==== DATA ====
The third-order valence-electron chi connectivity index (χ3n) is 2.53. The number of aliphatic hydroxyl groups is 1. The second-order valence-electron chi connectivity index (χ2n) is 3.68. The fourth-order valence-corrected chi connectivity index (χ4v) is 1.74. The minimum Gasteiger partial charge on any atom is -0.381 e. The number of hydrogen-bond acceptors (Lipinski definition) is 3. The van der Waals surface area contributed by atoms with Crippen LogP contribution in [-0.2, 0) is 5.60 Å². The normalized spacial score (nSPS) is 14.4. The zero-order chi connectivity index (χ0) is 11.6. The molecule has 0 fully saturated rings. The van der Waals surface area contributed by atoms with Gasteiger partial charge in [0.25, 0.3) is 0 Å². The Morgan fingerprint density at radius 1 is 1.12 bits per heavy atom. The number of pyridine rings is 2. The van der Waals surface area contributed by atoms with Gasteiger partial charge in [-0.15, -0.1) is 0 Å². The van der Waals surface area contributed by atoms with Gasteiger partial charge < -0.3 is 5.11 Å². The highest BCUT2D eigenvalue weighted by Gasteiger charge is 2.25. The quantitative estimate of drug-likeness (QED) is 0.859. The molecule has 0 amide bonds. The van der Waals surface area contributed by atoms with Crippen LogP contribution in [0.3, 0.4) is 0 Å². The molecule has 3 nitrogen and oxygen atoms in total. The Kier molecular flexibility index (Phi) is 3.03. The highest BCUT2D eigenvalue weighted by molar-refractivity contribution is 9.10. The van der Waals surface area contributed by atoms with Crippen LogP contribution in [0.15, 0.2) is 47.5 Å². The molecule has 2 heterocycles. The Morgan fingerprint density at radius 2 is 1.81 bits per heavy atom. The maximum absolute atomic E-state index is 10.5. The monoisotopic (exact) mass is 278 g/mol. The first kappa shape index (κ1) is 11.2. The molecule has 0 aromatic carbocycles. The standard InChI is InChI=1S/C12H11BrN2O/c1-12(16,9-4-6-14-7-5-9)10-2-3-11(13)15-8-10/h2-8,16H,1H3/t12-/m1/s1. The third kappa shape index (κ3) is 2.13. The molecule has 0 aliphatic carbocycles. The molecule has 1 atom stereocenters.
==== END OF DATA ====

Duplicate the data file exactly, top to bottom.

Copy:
The third-order valence-electron chi connectivity index (χ3n) is 2.53. The number of aliphatic hydroxyl groups is 1. The second-order valence-electron chi connectivity index (χ2n) is 3.68. The fourth-order valence-corrected chi connectivity index (χ4v) is 1.74. The minimum Gasteiger partial charge on any atom is -0.381 e. The number of hydrogen-bond acceptors (Lipinski definition) is 3. The van der Waals surface area contributed by atoms with Crippen LogP contribution in [-0.2, 0) is 5.60 Å². The normalized spacial score (nSPS) is 14.4. The zero-order chi connectivity index (χ0) is 11.6. The molecule has 0 fully saturated rings. The van der Waals surface area contributed by atoms with Gasteiger partial charge in [0.25, 0.3) is 0 Å². The Morgan fingerprint density at radius 1 is 1.12 bits per heavy atom. The number of pyridine rings is 2. The van der Waals surface area contributed by atoms with Gasteiger partial charge in [-0.15, -0.1) is 0 Å². The van der Waals surface area contributed by atoms with Gasteiger partial charge < -0.3 is 5.11 Å². The highest BCUT2D eigenvalue weighted by Gasteiger charge is 2.25. The quantitative estimate of drug-likeness (QED) is 0.859. The molecule has 0 amide bonds. The van der Waals surface area contributed by atoms with Crippen LogP contribution in [0.3, 0.4) is 0 Å². The molecule has 3 nitrogen and oxygen atoms in total. The Kier molecular flexibility index (Phi) is 3.03. The highest BCUT2D eigenvalue weighted by molar-refractivity contribution is 9.10. The van der Waals surface area contributed by atoms with Crippen LogP contribution in [0.15, 0.2) is 47.5 Å². The molecule has 2 heterocycles. The Morgan fingerprint density at radius 2 is 1.81 bits per heavy atom. The maximum absolute atomic E-state index is 10.5. The monoisotopic (exact) mass is 278 g/mol. The first kappa shape index (κ1) is 11.2. The molecule has 0 aromatic carbocycles. The standard InChI is InChI=1S/C12H11BrN2O/c1-12(16,9-4-6-14-7-5-9)10-2-3-11(13)15-8-10/h2-8,16H,1H3/t12-/m1/s1. The third kappa shape index (κ3) is 2.13. The molecule has 0 aliphatic carbocycles. The molecule has 1 atom stereocenters.